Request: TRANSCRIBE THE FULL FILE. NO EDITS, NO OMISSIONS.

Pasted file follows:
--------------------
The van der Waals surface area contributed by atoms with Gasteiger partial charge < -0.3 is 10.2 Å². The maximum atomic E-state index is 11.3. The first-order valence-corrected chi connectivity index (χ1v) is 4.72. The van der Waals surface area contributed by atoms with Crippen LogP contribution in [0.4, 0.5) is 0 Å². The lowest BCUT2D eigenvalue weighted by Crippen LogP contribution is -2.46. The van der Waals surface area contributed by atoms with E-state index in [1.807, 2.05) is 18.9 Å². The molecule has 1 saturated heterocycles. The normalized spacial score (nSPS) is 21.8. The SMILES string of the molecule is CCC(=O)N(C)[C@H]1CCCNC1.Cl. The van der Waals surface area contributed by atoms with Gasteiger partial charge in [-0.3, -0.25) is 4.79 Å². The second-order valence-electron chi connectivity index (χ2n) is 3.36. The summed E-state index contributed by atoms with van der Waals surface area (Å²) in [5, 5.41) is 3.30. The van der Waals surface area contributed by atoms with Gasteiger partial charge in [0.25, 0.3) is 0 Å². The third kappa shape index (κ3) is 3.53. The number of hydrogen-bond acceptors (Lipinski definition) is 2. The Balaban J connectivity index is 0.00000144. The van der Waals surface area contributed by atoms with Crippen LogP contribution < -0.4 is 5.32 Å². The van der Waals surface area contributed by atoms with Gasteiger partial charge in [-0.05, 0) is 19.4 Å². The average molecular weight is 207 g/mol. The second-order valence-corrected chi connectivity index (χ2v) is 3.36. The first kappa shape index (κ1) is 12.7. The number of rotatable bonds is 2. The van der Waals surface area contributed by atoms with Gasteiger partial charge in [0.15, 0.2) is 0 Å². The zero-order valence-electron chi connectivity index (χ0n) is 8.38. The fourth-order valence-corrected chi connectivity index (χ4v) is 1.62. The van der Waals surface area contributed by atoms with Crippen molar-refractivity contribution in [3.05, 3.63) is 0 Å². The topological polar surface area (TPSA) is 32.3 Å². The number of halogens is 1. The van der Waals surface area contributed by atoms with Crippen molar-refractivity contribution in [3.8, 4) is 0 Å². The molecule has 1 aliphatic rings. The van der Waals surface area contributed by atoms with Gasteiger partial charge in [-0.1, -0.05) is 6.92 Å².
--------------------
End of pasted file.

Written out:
The van der Waals surface area contributed by atoms with Gasteiger partial charge < -0.3 is 10.2 Å². The maximum atomic E-state index is 11.3. The first-order valence-corrected chi connectivity index (χ1v) is 4.72. The van der Waals surface area contributed by atoms with Crippen LogP contribution in [0.4, 0.5) is 0 Å². The lowest BCUT2D eigenvalue weighted by Crippen LogP contribution is -2.46. The van der Waals surface area contributed by atoms with E-state index in [1.807, 2.05) is 18.9 Å². The molecule has 1 saturated heterocycles. The normalized spacial score (nSPS) is 21.8. The SMILES string of the molecule is CCC(=O)N(C)[C@H]1CCCNC1.Cl. The van der Waals surface area contributed by atoms with Gasteiger partial charge in [-0.3, -0.25) is 4.79 Å². The second-order valence-electron chi connectivity index (χ2n) is 3.36. The summed E-state index contributed by atoms with van der Waals surface area (Å²) in [5, 5.41) is 3.30. The van der Waals surface area contributed by atoms with Gasteiger partial charge in [0.25, 0.3) is 0 Å². The third kappa shape index (κ3) is 3.53. The number of hydrogen-bond acceptors (Lipinski definition) is 2. The Balaban J connectivity index is 0.00000144. The van der Waals surface area contributed by atoms with Crippen LogP contribution < -0.4 is 5.32 Å². The van der Waals surface area contributed by atoms with Gasteiger partial charge in [-0.05, 0) is 19.4 Å². The average molecular weight is 207 g/mol. The second-order valence-corrected chi connectivity index (χ2v) is 3.36. The first kappa shape index (κ1) is 12.7. The number of rotatable bonds is 2. The van der Waals surface area contributed by atoms with Gasteiger partial charge in [0.15, 0.2) is 0 Å². The zero-order valence-electron chi connectivity index (χ0n) is 8.38. The fourth-order valence-corrected chi connectivity index (χ4v) is 1.62. The van der Waals surface area contributed by atoms with Crippen molar-refractivity contribution in [3.05, 3.63) is 0 Å². The topological polar surface area (TPSA) is 32.3 Å². The number of halogens is 1. The van der Waals surface area contributed by atoms with Crippen molar-refractivity contribution in [3.8, 4) is 0 Å². The molecule has 1 aliphatic rings. The van der Waals surface area contributed by atoms with Gasteiger partial charge in [-0.1, -0.05) is 6.92 Å².